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The challenge to resume train travel | HT Editorial – Editorials


Almost two months after being forced to stop due to coronavirus disease (Covid-19), Indian Railways has resumed passenger train operations, certainly on a limited scale. Trains connecting major cities across the country were operational as of Tuesday in a move to start India’s economic engine. Several chief ministers warned Prime Minister Narendra Modi of the dangers of this move as India crosses a grim total of 70,000 positive cases and more than 2,200 deaths. The prime minister acknowledged the concerns, said rail services will be limited and ruled out a full resumption.

Stopping train services was a precaution at a time when India had around 500 cases. Now, despite imposing one of the strictest blockades, India’s battle against Covid-19 is only escalating. With the need to resuscitate the economy, on the one hand, and protect the health of its citizens, on the other hand, India does not have many options. This newspaper has constantly advocated a gradual blockade to revive the economy, with strict health protocols. The resumption of train services (with the exception of migrant workers who were stranded) has risks. The government has issued guidelines to ensure the safety of travelers. But there are real challenges in implementation. How do people get to the train station? How can trains, many of which have been booked at full capacity, guarantee social distancing? What protocols exist for possibly asymptomatic travelers?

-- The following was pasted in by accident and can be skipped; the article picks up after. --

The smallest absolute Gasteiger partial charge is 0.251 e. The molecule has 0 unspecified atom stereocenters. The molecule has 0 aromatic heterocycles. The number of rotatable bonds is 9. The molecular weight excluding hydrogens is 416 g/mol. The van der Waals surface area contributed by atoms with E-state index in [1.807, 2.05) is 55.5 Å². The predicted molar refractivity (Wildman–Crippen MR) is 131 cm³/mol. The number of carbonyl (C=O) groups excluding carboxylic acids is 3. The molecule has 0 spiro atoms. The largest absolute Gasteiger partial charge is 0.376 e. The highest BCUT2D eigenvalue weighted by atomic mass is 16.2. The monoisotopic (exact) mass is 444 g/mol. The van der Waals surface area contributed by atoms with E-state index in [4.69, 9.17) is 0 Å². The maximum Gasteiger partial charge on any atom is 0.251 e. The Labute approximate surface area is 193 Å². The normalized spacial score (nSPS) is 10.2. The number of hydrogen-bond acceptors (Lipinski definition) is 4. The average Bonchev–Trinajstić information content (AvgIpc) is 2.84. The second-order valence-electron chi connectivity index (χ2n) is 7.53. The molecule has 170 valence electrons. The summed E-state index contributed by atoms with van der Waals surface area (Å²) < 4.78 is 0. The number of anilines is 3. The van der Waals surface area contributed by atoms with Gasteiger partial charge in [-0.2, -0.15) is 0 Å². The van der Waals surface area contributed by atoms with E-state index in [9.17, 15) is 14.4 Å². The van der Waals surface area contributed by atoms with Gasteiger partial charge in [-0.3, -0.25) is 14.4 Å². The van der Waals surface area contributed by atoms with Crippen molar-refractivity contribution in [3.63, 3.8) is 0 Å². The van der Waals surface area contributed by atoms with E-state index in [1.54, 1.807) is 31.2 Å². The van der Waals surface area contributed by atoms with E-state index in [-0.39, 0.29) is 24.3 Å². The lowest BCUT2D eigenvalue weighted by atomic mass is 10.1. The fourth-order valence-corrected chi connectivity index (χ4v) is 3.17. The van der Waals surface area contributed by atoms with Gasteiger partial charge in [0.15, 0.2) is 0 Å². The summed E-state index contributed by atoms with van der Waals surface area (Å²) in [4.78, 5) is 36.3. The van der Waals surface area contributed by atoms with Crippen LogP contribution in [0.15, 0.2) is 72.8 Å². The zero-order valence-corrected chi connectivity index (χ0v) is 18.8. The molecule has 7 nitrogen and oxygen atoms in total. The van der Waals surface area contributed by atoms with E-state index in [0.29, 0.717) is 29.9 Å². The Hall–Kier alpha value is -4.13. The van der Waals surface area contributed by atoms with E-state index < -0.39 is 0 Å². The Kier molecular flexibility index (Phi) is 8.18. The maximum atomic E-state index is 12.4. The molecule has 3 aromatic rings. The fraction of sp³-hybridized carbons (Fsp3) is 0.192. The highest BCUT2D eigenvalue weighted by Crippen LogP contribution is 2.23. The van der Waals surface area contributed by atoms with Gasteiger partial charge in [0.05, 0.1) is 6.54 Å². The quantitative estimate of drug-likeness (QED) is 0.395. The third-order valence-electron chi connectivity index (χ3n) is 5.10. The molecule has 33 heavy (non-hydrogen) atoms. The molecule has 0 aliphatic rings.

Train travel can possibly lead to the spread of the disease, even in rural areas, and increase the health burden on states. Railways must do everything possible to ensure that this does not happen.

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